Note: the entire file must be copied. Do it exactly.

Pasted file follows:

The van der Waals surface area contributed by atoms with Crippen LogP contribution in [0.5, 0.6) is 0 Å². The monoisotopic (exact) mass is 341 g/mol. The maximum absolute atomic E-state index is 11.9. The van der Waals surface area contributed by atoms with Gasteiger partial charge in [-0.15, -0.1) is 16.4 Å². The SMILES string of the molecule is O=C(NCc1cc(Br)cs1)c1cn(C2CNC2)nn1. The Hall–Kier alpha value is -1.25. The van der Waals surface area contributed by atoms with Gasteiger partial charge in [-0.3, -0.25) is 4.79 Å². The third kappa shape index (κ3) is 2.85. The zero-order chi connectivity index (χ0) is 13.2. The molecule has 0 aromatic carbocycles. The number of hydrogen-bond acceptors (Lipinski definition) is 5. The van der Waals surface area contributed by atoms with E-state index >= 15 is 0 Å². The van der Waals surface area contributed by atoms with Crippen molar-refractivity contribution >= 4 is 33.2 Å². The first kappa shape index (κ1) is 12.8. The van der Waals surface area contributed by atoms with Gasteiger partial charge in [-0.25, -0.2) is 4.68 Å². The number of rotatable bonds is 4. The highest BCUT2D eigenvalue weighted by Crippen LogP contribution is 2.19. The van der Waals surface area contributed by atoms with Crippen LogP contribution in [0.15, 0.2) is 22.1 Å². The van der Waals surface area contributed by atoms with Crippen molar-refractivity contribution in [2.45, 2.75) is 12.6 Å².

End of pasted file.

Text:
The van der Waals surface area contributed by atoms with Crippen LogP contribution in [0.5, 0.6) is 0 Å². The monoisotopic (exact) mass is 341 g/mol. The maximum absolute atomic E-state index is 11.9. The van der Waals surface area contributed by atoms with Gasteiger partial charge in [-0.15, -0.1) is 16.4 Å². The SMILES string of the molecule is O=C(NCc1cc(Br)cs1)c1cn(C2CNC2)nn1. The Hall–Kier alpha value is -1.25. The van der Waals surface area contributed by atoms with Gasteiger partial charge in [-0.3, -0.25) is 4.79 Å². The third kappa shape index (κ3) is 2.85. The zero-order chi connectivity index (χ0) is 13.2. The molecule has 0 aromatic carbocycles. The number of hydrogen-bond acceptors (Lipinski definition) is 5. The van der Waals surface area contributed by atoms with E-state index >= 15 is 0 Å². The van der Waals surface area contributed by atoms with Crippen molar-refractivity contribution >= 4 is 33.2 Å². The first kappa shape index (κ1) is 12.8. The van der Waals surface area contributed by atoms with Gasteiger partial charge in [-0.25, -0.2) is 4.68 Å². The number of rotatable bonds is 4. The highest BCUT2D eigenvalue weighted by Crippen LogP contribution is 2.19. The van der Waals surface area contributed by atoms with Crippen LogP contribution in [0.15, 0.2) is 22.1 Å². The van der Waals surface area contributed by atoms with Crippen molar-refractivity contribution in [2.45, 2.75) is 12.6 Å².